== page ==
Painting a room resembles writing in the worst way. One exposes oneself to a terrible insecurity. A fresh, even coat of paint should give a room new life; a well-written accounting should help dissipate unnecessary fears and grudges. But one’s worry can center on matters which indulge the trivial. Will the paint mess up the floor and furniture? Will my words make me sound like an idiot? The task can be conceived as sacramental—there is nothing to eat but bread and wine—and maybe that’s what sustains us when we do get through it. We feel our imperfect efforts and failures are reaching for something.

Still. Sacraments demand sacrifice. I am free from regrets but not from pain. If I’m going to write about myself, if I’m going to clear a slate and make it blank, I have to confront the fact that I didn’t make a home. I didn’t get the affirmation and love that I wanted. Maybe I can say that I don’t have any individual regrets, but then I have to admit that my failure looms larger. How can I guarantee anything will be better?

Ten years of fears, unrequited loves, odd jobs, of night phone calls. Now they’ve disconnected the line—Russia in upheaval and America in severe imperial decline have some startling similarities. People can live and not feel like they have achieved anything like a life. No money, no people around us capable of mature love, no time we actually control. Our lives are dictated to us by the whims of corporations, themselves the product of fear: they can never make enough money.

In the face of the unknown, simply surviving can seem a full life. But are we even allowed to think that way? Kapovich quietly describes what sounds like another sacrament: I drop the ashes in the sink, pour turpentine into a jar, stirring with a spatula. My heart throbs in my right palm when I pick up the brush again. I drop ashes; I pour an inhuman substance; I stir. Ashes aside, I create the paint, I resume the cleaning. Every moment of purifying these walls is a heartbeat. “My heart throbs… when I pick up the brush.” Not surviving, but purifying, is living. The sacrament is all that’s left, however it may be done.

What is painting for? What is writing for? Living in an apartment, knowing your place affords a clue. With a place comes a perspective: what more can I say to the glass [of my apartment’s window] but thanks for being transparent, seamless, wide and stretching perspective across the size of the visible. The window is a call to step beyond the apartment, out into another world. The window, though, is not a revelation, a moment like a burning bush. It was years of knowledge and the possibility of knowledge. Transparent, seamless, and wide, it offered clarity and consistency. It stretched perspective, making the visible something not be feared, but witnessed and explored.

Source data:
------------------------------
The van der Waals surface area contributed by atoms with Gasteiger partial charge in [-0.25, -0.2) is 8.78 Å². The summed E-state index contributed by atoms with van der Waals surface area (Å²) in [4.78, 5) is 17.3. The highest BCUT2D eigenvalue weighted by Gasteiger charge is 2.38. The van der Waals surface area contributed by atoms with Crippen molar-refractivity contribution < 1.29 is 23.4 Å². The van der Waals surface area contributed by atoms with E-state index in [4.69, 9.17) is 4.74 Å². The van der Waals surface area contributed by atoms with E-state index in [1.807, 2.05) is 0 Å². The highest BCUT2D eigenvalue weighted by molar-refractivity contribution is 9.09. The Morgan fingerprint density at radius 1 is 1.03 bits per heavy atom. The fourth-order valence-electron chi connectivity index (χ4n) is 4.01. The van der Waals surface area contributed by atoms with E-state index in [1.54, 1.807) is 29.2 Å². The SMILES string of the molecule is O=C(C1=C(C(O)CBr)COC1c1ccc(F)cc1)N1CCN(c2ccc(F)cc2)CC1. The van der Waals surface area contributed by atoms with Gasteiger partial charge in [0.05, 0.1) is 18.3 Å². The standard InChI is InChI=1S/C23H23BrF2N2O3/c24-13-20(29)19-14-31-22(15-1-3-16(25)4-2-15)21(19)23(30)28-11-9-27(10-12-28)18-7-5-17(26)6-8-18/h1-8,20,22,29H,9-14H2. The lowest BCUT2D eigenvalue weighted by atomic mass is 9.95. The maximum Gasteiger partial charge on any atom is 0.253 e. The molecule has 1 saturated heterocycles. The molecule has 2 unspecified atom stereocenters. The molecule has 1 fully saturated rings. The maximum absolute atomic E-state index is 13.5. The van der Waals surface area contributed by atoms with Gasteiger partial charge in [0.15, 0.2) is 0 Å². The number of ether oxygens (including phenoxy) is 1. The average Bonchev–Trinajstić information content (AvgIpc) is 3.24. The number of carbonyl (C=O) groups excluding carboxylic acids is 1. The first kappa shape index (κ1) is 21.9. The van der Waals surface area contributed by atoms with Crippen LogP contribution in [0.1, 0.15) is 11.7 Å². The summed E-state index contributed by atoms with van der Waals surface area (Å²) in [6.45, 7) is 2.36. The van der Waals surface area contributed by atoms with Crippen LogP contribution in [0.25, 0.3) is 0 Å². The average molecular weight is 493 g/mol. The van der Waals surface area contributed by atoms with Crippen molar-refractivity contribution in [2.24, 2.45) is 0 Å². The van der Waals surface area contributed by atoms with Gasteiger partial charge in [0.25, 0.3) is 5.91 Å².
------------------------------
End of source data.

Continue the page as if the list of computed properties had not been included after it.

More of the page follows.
The sacrament is the promise of seeing differently. There are so many bullies in this world who don’t want to hear about the existence of other people’s pain. Who would rather people not exist, but if others must exist, they should be targets for anger and abuse. Unsurprisingly, these bullies will take power, because it’s the only thing they understand. Often, they don’t want those abused the most to move anywhere, as they depend on being able to dominate someone. I think it’s useful to think about how many of us have internalized that abuse. Freedom and moving away are scary no matter what. But what a strange world we have, where we can speak credibly about having nothing, no support, and people do not need to stretch their imaginations to relate. We are pretty much a world of immigrants and refugees, the transnational held hostage by a few who can loot their own countries (and much more) at will. A few who never are asked to see differently, and react with rage and violence at the mere asking. Freedom is poor, not Spartan as much as monastic. It’s about creating a space where the self can simply be, can see and reach the multiplicity offered it: Freedom smells of a freshly painted room, of wooden floors swept with a willow broom, and of stale raisin bread.

Leave a Comment

Your email address will not be published. Required fields are marked *

This site uses Akismet to reduce spam. Learn how your comment data is processed.